"Where is the analysis from which this conclusion is drawn?" Wood Acres Elementary School PTA President Jason Sartori asked regarding Anderson's "blind faith" in MCPS claims of readiness. Mere faith, Sartori added, "does not constitute a plan." He noted that MCPS growth estimates in the community have been off by 14% historically, resulting in six classroom trailers outside Wood Acres mere years after completion of that school's new building.

What about the impact of the proposed growth on already-jammed River Road? "For roads, the traffic counts are actually way down," Anderson claimed to derisive chuckles in the audience. Obviously, Anderson does not use River Road during rush hour. "I was pretty surprised to hear that traffic on River Road is less than it used to be," Deborah Schumann of Tulip Hill later said to raucous laughter from the seats.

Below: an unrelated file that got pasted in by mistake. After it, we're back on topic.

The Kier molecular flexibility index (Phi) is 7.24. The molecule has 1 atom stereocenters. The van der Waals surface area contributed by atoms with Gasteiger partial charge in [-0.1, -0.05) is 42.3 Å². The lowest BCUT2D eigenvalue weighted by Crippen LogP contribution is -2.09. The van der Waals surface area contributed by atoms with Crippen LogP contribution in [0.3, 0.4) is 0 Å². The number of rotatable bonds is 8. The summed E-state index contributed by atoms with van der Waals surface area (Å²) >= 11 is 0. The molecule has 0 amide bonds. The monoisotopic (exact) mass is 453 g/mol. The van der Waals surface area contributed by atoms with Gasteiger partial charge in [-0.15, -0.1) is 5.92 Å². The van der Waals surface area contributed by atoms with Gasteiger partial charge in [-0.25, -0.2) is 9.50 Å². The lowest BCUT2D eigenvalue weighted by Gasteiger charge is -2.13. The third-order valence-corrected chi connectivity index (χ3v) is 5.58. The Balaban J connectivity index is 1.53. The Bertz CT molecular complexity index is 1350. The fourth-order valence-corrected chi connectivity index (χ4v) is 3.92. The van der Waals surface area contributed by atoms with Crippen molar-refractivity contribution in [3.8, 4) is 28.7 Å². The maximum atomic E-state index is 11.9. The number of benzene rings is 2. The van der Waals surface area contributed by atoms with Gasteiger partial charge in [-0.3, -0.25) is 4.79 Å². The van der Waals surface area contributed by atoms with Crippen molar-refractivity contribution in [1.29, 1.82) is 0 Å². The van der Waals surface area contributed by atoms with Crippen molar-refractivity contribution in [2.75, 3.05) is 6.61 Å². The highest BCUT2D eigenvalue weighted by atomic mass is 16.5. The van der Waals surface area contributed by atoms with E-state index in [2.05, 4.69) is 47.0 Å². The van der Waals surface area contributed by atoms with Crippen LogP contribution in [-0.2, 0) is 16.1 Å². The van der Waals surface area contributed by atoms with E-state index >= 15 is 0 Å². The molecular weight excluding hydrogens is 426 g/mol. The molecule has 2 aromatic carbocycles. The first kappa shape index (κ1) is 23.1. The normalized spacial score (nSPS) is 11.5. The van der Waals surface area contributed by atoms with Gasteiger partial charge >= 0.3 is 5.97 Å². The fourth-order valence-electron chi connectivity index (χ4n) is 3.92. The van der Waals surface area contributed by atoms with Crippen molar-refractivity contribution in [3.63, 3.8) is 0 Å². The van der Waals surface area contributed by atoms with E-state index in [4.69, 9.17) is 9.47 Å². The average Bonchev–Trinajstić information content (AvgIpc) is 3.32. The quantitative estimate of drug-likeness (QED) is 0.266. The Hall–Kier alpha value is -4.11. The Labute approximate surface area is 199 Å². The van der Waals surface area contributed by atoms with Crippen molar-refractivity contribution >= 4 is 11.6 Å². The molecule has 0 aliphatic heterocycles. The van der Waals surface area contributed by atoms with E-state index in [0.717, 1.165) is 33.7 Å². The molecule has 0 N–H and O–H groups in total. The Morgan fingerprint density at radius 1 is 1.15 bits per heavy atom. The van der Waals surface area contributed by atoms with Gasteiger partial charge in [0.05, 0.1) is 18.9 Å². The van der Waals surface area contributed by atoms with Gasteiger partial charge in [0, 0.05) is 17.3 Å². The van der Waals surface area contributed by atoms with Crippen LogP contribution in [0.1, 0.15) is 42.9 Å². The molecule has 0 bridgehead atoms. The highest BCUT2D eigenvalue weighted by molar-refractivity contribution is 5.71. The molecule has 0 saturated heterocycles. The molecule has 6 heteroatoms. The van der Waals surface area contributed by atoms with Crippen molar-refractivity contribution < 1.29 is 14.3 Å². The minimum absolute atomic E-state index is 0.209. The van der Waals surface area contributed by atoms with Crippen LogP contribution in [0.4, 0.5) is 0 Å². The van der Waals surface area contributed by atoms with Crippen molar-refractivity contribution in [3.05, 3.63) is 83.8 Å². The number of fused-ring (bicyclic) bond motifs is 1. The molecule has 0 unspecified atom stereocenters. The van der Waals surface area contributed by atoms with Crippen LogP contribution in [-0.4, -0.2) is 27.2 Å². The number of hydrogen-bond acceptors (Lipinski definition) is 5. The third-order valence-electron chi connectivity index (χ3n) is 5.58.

Yet, the plan Anderson endorses would drop 5,000-6,000 new people, and nearly as many cars, into what is literally a two-city-block area. And offers not one proposal to increase capacity on River Road. As anyone who deals with local government infrastructure issues knows all too well, if it's not in the master plan, it's not going to get funded in a future CIP budget.

Few residents have any confidence in Anderson, and they now must rely on a County Council caught between large developer campaign contributions, and the potential of being voted out if they don't protect the neighborhood.

"This is a trial, and we have nine judges," resident Lynn Pekkanen observed. "They're the only ones who can vote on twenty years of future for all of us." Noting that the vast majority of financial contributions to the Council (with the exception of Marc Elrich, who doesn't accept developer donations) are from developers, Pekkanen said to the Council, "I want to know who you are. I want to know how you got here," referring to the well-bankrolled campaigns that lifted councilmembers to victory. "The word on the street is that this Council gets 70% of its money from developers (the number has been calculated to be as high as 82% in recent years). It's a simple question for me."